Repetition-based methods generally require the existence of a database where information about the advertisements is stored. Sequence matching procedures are then applied to input streams in order to search the database and identify advertisements. The database must generally be initially provided or built through the analysis of streams. In [6], a multimodal approach for detecting advertisements in repurposed videos is presented. It uses a repetition-based method that employs an analysis of audio and video features to determine if a given segment is repeated and check if it is inside a database. The database is first populated with advertisements obtained from identifying repeated segments in monitored streams, and it is automatically updated by adding to the database new repeating segments. Presented results indicated that this technique can reliably detect advertisements. However, the requirement for an initial dataset of known and used advertisements impairs its usage in many scenarios. In [7], a system that identifies repeating content on streams through the exploitation of dimension reduction techniques applied to audio is presented. This system assumes no prior knowledge, as it learns how to identify and detect the repeating content. Other similar methods have been proposed [8,9], but a common limitation is that advertisements that appear a single time in a stream will not be detected. Recent approaches based on near duplicate video retrieval, such as that in [10], may also be applied to advertisement detection. However, again they suffer from the aforementioned problems.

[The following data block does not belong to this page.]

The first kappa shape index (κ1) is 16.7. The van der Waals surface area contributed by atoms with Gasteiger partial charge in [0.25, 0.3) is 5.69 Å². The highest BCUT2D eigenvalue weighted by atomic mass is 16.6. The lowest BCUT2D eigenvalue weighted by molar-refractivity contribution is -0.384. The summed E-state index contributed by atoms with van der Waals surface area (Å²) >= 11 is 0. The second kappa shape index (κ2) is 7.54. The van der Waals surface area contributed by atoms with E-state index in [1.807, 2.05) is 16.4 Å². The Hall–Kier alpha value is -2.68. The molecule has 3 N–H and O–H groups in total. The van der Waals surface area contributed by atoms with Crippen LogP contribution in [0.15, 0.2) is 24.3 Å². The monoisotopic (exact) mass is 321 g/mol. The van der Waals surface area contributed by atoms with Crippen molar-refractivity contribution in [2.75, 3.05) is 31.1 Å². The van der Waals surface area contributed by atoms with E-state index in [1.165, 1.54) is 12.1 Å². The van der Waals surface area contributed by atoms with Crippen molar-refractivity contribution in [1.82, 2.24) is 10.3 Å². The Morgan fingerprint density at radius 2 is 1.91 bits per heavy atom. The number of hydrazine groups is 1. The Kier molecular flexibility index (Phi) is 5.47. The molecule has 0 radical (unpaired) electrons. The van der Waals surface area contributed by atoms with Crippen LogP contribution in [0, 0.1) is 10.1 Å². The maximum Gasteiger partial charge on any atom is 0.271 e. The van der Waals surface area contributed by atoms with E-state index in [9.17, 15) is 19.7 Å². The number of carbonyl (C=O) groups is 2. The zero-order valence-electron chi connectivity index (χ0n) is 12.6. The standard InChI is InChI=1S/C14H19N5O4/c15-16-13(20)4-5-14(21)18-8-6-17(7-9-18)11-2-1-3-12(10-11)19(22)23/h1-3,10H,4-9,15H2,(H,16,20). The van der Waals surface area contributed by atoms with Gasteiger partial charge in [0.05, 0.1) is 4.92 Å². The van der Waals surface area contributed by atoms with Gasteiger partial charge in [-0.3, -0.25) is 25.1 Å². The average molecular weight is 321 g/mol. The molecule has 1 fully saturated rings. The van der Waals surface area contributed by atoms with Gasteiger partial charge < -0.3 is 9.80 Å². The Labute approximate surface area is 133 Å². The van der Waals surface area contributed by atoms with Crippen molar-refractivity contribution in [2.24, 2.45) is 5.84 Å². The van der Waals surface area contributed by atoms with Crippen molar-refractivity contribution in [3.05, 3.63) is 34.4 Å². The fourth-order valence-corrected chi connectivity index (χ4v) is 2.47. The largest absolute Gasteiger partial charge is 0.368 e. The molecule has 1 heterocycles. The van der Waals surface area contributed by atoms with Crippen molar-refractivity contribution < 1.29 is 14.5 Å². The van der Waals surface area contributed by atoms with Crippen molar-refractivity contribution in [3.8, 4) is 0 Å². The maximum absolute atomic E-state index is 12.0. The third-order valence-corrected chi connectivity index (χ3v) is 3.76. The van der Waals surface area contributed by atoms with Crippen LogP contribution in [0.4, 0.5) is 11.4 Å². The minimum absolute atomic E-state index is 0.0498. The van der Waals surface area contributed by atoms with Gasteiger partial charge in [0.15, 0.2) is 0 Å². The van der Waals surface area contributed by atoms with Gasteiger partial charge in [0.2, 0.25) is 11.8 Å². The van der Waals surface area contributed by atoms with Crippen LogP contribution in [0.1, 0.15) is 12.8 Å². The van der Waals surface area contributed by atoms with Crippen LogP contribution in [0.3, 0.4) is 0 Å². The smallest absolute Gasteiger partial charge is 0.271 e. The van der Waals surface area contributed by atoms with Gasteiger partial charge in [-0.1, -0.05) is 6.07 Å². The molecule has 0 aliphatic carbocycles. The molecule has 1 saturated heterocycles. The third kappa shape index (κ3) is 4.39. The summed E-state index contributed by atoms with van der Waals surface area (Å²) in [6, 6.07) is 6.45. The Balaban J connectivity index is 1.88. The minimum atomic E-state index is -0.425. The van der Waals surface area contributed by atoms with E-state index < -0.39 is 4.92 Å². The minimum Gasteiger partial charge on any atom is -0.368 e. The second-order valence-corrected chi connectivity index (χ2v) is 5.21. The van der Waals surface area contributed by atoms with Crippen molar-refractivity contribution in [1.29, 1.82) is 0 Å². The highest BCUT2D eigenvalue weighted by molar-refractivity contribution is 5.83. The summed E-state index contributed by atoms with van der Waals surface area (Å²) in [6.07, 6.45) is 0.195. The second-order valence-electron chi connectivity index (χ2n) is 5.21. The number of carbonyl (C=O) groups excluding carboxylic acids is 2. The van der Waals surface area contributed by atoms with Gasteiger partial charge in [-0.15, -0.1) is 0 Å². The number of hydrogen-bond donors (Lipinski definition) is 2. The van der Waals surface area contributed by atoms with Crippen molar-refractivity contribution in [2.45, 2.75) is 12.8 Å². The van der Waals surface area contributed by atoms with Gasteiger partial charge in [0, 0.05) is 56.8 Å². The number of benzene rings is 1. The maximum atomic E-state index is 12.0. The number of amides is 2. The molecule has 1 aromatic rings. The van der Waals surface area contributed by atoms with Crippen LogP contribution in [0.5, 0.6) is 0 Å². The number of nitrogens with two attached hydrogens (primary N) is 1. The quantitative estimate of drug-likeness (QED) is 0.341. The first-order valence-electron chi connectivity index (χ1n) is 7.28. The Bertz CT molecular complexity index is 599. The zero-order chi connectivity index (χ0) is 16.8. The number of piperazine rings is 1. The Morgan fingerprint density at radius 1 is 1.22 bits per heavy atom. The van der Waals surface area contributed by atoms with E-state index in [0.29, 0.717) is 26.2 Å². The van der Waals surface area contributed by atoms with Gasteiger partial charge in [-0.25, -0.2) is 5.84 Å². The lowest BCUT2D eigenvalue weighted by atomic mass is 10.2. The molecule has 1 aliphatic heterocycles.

Looking more closely to feature-based advertisement detection methods, the channel logo has been considered a discriminative feature and is widely used. This happened under the premise that television broadcasters exclusively transmit their respective logo when programming content is airing, removing or washing it out when advertisements are displayed. In [11], an edge map-based logo detector is presented. It obtains logo candidates by analyzing gradient images and processes them using a pre-trained SVM, which validates if the edge map belongs to a known logo. The results reported were promising, but the requirement for a pre-trained SVM that knows all possible logos is a problem when applying this method to unconstrained scenarios. Another method for detecting logos was presented in [12]. It divides the detection into two different workflows: one for detection and removal of opaque and semitransparent logos, and the other for animated logos. The first workflow estimates the position of the logo by computing an average gradient map over several frames. For the animated logos, the image is divided into a grid and, for each block, the period of change and its associated quality are estimated. These metrics are then used to identify the period of animation and location of the animated logo. However, the only results reported are related to the quality of the image after the logo removal, without any mention on the actual logo detection capabilities nor datasets used. This hinders the perception of how well the algorithm actually performs when applied exclusively to logo detection.